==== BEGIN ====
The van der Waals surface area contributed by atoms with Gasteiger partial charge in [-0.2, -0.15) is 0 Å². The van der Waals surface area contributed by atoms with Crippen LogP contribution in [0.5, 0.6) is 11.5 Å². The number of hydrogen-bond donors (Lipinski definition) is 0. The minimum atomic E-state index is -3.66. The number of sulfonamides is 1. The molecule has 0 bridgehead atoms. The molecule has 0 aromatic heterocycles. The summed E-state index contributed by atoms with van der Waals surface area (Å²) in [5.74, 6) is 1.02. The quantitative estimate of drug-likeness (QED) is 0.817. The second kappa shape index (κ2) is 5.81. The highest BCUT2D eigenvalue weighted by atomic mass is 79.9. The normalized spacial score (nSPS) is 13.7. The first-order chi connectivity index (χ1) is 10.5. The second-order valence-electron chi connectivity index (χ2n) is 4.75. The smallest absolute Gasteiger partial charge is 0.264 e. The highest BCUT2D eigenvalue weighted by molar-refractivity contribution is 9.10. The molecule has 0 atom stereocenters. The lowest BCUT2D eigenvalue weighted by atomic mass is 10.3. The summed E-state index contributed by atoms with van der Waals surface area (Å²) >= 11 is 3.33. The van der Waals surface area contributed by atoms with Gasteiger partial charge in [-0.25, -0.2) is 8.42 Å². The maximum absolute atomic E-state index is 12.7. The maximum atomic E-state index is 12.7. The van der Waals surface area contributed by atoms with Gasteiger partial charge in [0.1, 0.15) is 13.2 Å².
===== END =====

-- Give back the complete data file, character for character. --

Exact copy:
The van der Waals surface area contributed by atoms with Gasteiger partial charge in [-0.2, -0.15) is 0 Å². The van der Waals surface area contributed by atoms with Crippen LogP contribution in [0.5, 0.6) is 11.5 Å². The number of hydrogen-bond donors (Lipinski definition) is 0. The minimum atomic E-state index is -3.66. The number of sulfonamides is 1. The molecule has 0 bridgehead atoms. The molecule has 0 aromatic heterocycles. The summed E-state index contributed by atoms with van der Waals surface area (Å²) in [5.74, 6) is 1.02. The quantitative estimate of drug-likeness (QED) is 0.817. The second kappa shape index (κ2) is 5.81. The highest BCUT2D eigenvalue weighted by atomic mass is 79.9. The normalized spacial score (nSPS) is 13.7. The first-order chi connectivity index (χ1) is 10.5. The second-order valence-electron chi connectivity index (χ2n) is 4.75. The smallest absolute Gasteiger partial charge is 0.264 e. The highest BCUT2D eigenvalue weighted by molar-refractivity contribution is 9.10. The molecule has 0 atom stereocenters. The lowest BCUT2D eigenvalue weighted by atomic mass is 10.3. The summed E-state index contributed by atoms with van der Waals surface area (Å²) >= 11 is 3.33. The van der Waals surface area contributed by atoms with Gasteiger partial charge in [-0.25, -0.2) is 8.42 Å². The maximum absolute atomic E-state index is 12.7. The maximum atomic E-state index is 12.7. The van der Waals surface area contributed by atoms with Gasteiger partial charge in [0.1, 0.15) is 13.2 Å².